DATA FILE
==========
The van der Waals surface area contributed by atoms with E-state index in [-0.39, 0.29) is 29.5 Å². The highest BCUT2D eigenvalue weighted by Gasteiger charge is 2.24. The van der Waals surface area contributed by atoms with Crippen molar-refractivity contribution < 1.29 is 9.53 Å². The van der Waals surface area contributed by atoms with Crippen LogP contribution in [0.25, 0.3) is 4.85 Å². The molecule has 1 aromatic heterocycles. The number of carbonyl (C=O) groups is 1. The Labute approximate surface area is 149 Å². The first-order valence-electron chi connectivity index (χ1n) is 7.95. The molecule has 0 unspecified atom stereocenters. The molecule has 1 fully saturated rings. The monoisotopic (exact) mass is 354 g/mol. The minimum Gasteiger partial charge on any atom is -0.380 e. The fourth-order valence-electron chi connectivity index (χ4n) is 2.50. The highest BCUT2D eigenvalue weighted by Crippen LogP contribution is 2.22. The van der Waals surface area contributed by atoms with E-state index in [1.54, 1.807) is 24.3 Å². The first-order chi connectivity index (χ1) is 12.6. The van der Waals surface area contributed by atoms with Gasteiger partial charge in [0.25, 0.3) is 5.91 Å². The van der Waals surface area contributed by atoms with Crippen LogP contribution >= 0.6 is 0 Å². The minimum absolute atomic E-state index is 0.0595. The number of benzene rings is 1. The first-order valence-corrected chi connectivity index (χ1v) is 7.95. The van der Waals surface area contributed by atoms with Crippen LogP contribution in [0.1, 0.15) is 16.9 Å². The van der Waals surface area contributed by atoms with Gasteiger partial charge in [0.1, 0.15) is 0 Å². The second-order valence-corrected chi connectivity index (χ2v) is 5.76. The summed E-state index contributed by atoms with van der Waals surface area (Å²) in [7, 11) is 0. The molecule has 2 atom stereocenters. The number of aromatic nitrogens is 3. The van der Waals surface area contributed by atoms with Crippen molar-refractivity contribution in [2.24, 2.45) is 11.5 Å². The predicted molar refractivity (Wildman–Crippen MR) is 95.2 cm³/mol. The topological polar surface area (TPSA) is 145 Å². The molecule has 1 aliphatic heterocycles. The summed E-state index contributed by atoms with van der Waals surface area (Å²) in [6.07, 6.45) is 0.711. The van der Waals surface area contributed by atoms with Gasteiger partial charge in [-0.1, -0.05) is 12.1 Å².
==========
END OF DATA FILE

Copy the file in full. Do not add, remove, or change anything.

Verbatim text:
The van der Waals surface area contributed by atoms with E-state index in [-0.39, 0.29) is 29.5 Å². The highest BCUT2D eigenvalue weighted by Gasteiger charge is 2.24. The van der Waals surface area contributed by atoms with Crippen molar-refractivity contribution < 1.29 is 9.53 Å². The van der Waals surface area contributed by atoms with Crippen LogP contribution in [0.25, 0.3) is 4.85 Å². The molecule has 1 aromatic heterocycles. The number of carbonyl (C=O) groups is 1. The Labute approximate surface area is 149 Å². The first-order valence-electron chi connectivity index (χ1n) is 7.95. The molecule has 0 unspecified atom stereocenters. The molecule has 1 fully saturated rings. The monoisotopic (exact) mass is 354 g/mol. The minimum Gasteiger partial charge on any atom is -0.380 e. The fourth-order valence-electron chi connectivity index (χ4n) is 2.50. The highest BCUT2D eigenvalue weighted by Crippen LogP contribution is 2.22. The van der Waals surface area contributed by atoms with E-state index in [1.54, 1.807) is 24.3 Å². The first-order chi connectivity index (χ1) is 12.6. The van der Waals surface area contributed by atoms with Gasteiger partial charge in [0.25, 0.3) is 5.91 Å². The van der Waals surface area contributed by atoms with Crippen LogP contribution >= 0.6 is 0 Å². The minimum absolute atomic E-state index is 0.0595. The number of benzene rings is 1. The first-order valence-corrected chi connectivity index (χ1v) is 7.95. The van der Waals surface area contributed by atoms with Crippen LogP contribution in [0.1, 0.15) is 16.9 Å². The van der Waals surface area contributed by atoms with Gasteiger partial charge in [0.1, 0.15) is 0 Å². The second-order valence-corrected chi connectivity index (χ2v) is 5.76. The summed E-state index contributed by atoms with van der Waals surface area (Å²) in [7, 11) is 0. The molecule has 2 atom stereocenters. The number of aromatic nitrogens is 3. The van der Waals surface area contributed by atoms with Crippen molar-refractivity contribution in [2.24, 2.45) is 11.5 Å². The predicted molar refractivity (Wildman–Crippen MR) is 95.2 cm³/mol. The topological polar surface area (TPSA) is 145 Å². The molecule has 1 aliphatic heterocycles. The summed E-state index contributed by atoms with van der Waals surface area (Å²) in [6.07, 6.45) is 0.711. The van der Waals surface area contributed by atoms with Gasteiger partial charge in [-0.1, -0.05) is 12.1 Å².